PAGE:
Meanwhile, the U.S. seems to be providing China with another gift: new diplomatic successes. China’s relationship with Japan has suddenly warmed. Prime Minister Abe Shinzo will be visiting Beijing in October, after he and Xi issued a joint statement in defense of the World Trade Organization and globalization, both of which Trump detests. Economic ties with Germany and South Korea have also improved in the wake of U.S.-China differences. From his abandoning of the Trans-Pacific Partnership to his trade wars, Trump is also harming U.S. businesses and consumers. And his administration is preventing cooperation on climate change, which has already been undermined (except in California, which is forging ahead with China) by withdrawing the U.S. from the Paris accords. U.S.-China tensions have apparently reduced Chinese as well as Russian incentives for curbing illicit oil transfers to North Korea in violation of UN sanctions.

The task of promoting human rights in China is now even more difficult. On the rare occasion that Washington raises its voice to defend human rights, it is more easily ignored by Beijing than in the past. An example is the U.S. threat of sanctions in response to the incarceration and “reeducation” of nearly one million Uyghurs in Xinjiang province. The threat is hardly likely to register with Beijing while a trade war is going on. And it puts the onus on the Europeans to prioritize human rights over another hefty trade package with China. So far, they don’t seem anxious to sacrifice profits for a stronger stance on Muslim rights.

Coming to Grips with China

China’s role in world politics is changing dramatically. It no longer seeks to “hide its profile and bide its time,” as Deng Xiaoping advised. On the contrary, many Chinese foreign policy specialists speak of a post-American world, one that is not merely multipolar but one in which China is the U.S.’s equal. Some Chinese specialists, such as Zhang Tuosheng, maintain that China will soon eclipse the U.S. in the Asia-Pacific balance of power. In this new Asian order, China has the ability to defend its territorial claims in nearby waters, and possibly even deter the U.S. from protecting Taiwan. China can step in when U.S. relations with longtime alliances fray (e.g. its alliances with South Korea and Turkey), challenge U.S. policy on high-profile issues (e.g. on Iran and North Korea), be the leading voice on globalization, buy economic dominance and strategic access in developing countries, and be a global leader in energy conservation.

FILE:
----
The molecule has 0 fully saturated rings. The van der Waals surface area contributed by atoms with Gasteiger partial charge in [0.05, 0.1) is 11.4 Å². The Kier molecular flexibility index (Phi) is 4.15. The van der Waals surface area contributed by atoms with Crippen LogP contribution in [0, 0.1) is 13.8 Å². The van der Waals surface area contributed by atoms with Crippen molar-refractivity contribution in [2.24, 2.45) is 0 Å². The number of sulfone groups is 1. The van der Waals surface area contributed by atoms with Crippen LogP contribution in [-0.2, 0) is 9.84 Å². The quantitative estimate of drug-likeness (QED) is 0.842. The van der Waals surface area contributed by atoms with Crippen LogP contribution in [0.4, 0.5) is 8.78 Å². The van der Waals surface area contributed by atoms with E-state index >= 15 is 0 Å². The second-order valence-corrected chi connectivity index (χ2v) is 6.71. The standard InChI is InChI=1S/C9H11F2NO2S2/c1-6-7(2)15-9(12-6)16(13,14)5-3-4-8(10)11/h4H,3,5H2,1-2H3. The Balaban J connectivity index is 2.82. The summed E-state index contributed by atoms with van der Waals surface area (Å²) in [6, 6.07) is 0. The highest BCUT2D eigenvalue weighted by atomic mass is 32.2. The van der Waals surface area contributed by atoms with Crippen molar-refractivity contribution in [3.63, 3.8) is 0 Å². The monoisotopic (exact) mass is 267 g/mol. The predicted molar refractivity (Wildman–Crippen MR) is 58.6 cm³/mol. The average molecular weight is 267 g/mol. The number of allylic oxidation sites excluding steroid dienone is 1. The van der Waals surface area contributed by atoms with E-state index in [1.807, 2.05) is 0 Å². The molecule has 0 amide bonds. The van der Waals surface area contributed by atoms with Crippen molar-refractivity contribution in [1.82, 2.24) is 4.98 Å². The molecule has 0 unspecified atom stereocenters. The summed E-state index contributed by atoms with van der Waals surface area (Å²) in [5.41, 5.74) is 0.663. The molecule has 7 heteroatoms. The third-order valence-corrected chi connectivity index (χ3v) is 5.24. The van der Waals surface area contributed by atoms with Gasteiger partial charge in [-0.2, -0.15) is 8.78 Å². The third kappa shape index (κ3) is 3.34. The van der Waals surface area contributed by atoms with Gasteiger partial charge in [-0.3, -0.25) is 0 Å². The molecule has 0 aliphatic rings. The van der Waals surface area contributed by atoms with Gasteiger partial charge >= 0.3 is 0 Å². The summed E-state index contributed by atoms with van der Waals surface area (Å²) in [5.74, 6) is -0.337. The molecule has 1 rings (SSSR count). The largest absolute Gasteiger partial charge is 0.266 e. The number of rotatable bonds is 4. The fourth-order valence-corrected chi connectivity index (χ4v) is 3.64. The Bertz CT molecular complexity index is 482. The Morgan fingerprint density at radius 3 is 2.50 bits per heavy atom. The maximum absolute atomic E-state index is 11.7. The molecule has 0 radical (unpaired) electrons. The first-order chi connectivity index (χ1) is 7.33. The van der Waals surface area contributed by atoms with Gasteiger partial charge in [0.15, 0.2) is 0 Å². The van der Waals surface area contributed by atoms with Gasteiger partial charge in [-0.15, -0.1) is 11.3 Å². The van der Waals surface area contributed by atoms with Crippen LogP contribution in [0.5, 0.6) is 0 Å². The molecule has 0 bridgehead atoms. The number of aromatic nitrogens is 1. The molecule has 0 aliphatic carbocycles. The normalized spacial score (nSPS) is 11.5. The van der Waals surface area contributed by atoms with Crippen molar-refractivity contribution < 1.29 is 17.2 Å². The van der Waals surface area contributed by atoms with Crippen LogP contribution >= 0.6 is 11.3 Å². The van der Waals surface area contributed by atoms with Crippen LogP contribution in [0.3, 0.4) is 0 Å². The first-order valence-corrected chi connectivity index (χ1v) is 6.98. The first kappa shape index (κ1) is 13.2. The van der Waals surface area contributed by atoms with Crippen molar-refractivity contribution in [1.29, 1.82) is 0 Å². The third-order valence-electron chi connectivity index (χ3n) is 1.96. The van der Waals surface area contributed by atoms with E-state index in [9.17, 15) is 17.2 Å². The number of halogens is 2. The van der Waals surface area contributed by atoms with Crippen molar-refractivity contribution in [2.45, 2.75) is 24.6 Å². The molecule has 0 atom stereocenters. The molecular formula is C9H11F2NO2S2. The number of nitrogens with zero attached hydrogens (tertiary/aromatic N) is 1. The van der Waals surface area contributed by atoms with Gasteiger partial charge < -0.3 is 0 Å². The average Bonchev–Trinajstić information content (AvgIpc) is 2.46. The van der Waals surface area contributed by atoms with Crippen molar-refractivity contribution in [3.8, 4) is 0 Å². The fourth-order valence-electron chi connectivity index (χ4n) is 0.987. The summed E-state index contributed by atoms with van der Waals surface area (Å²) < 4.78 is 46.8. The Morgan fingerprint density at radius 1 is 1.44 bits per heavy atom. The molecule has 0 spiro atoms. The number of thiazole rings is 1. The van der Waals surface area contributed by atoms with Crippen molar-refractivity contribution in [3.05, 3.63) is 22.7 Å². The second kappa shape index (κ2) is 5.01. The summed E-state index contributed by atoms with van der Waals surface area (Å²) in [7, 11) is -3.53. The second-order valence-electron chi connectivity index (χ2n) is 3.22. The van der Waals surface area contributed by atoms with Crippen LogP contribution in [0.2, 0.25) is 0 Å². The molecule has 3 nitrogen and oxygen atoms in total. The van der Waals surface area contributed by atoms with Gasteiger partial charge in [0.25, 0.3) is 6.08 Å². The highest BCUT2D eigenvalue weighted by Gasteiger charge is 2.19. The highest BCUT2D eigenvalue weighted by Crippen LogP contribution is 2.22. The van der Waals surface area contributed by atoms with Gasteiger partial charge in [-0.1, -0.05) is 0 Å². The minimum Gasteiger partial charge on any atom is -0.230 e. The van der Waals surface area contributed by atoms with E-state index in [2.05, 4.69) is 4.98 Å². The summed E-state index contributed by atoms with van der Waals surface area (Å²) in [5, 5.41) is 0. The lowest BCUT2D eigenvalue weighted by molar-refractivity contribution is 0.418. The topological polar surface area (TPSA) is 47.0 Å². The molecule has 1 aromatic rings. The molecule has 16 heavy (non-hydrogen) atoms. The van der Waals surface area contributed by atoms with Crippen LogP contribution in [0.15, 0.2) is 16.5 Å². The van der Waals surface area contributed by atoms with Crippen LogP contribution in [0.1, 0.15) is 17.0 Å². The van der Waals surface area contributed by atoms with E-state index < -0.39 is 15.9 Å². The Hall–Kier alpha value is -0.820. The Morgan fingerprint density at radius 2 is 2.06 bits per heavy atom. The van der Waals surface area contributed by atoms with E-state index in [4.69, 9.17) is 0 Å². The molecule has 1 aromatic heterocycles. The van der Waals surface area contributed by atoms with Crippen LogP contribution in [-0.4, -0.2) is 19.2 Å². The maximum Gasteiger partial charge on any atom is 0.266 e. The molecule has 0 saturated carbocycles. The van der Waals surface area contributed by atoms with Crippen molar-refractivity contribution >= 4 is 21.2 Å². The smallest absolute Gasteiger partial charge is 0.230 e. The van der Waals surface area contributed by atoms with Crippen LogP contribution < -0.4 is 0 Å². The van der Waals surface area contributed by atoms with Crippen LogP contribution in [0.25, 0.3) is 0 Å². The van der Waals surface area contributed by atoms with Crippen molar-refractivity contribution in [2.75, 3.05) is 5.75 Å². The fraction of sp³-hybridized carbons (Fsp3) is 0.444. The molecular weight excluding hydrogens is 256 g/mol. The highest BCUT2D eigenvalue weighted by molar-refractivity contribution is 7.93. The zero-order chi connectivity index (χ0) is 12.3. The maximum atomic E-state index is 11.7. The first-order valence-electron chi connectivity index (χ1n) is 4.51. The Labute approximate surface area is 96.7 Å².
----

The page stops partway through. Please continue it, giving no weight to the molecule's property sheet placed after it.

America’s China problem is therefore no longer about “managing China’s rise.” It is about finding ways to more deeply engage China on transnational problems, such as climate change and energy, while also establishing rules of the road to avoid military confrontation in the South China Sea and Taiwan Strait. Engagement does not exclude standing up for human rights (by either side, it should be added), negotiating better trade and investment terms, or confronting aggressive behavior in or beyond East Asia. What it does exclude is treatment of the other as an enemy. Inevitably, China’s military power will grow to match its widening economic reach, which now extends beyond the Belt and Road Initiative across Asia and the Mediterranean to Latin America. The U.S. will have to adjust to that new reality and invest more in common security, such as cooperation on energy conservation and renewable resources, than in containment and trade wars. And that adjustment, as Kurt Campbell and Ely Ratner have recently written, starts with “a new degree of humility about the United States’ ability to change China.” That means refocusing on U.S. strengths: its influence in multinational commercial and environmental forums, its alliances, and the attractiveness of its ideals.